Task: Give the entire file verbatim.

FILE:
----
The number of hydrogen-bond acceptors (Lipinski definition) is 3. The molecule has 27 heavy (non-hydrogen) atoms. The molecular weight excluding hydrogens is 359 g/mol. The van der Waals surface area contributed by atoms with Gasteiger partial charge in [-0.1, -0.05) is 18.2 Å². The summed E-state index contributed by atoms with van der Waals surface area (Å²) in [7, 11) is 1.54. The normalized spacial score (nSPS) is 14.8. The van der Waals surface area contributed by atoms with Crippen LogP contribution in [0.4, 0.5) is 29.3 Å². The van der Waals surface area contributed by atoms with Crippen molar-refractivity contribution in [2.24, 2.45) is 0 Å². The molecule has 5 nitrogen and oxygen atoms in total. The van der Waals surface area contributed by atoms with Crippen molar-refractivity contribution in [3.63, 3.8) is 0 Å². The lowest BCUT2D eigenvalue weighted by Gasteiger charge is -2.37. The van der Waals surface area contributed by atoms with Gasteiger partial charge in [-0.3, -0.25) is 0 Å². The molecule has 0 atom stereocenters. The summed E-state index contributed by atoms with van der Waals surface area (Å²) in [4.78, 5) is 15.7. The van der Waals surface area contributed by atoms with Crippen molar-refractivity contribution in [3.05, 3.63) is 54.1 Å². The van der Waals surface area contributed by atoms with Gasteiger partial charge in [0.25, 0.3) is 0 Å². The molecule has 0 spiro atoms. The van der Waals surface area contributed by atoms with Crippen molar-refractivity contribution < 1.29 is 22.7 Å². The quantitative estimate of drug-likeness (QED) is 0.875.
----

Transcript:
The number of hydrogen-bond acceptors (Lipinski definition) is 3. The molecule has 27 heavy (non-hydrogen) atoms. The molecular weight excluding hydrogens is 359 g/mol. The van der Waals surface area contributed by atoms with Gasteiger partial charge in [-0.1, -0.05) is 18.2 Å². The summed E-state index contributed by atoms with van der Waals surface area (Å²) in [7, 11) is 1.54. The normalized spacial score (nSPS) is 14.8. The van der Waals surface area contributed by atoms with Crippen LogP contribution in [0.4, 0.5) is 29.3 Å². The van der Waals surface area contributed by atoms with Crippen molar-refractivity contribution in [2.24, 2.45) is 0 Å². The molecule has 5 nitrogen and oxygen atoms in total. The van der Waals surface area contributed by atoms with Crippen molar-refractivity contribution in [3.63, 3.8) is 0 Å². The lowest BCUT2D eigenvalue weighted by Gasteiger charge is -2.37. The van der Waals surface area contributed by atoms with Gasteiger partial charge in [-0.3, -0.25) is 0 Å². The molecule has 0 atom stereocenters. The summed E-state index contributed by atoms with van der Waals surface area (Å²) in [4.78, 5) is 15.7. The van der Waals surface area contributed by atoms with Crippen molar-refractivity contribution in [3.05, 3.63) is 54.1 Å². The van der Waals surface area contributed by atoms with Gasteiger partial charge in [0.25, 0.3) is 0 Å². The molecule has 0 spiro atoms. The van der Waals surface area contributed by atoms with Crippen molar-refractivity contribution < 1.29 is 22.7 Å². The quantitative estimate of drug-likeness (QED) is 0.875.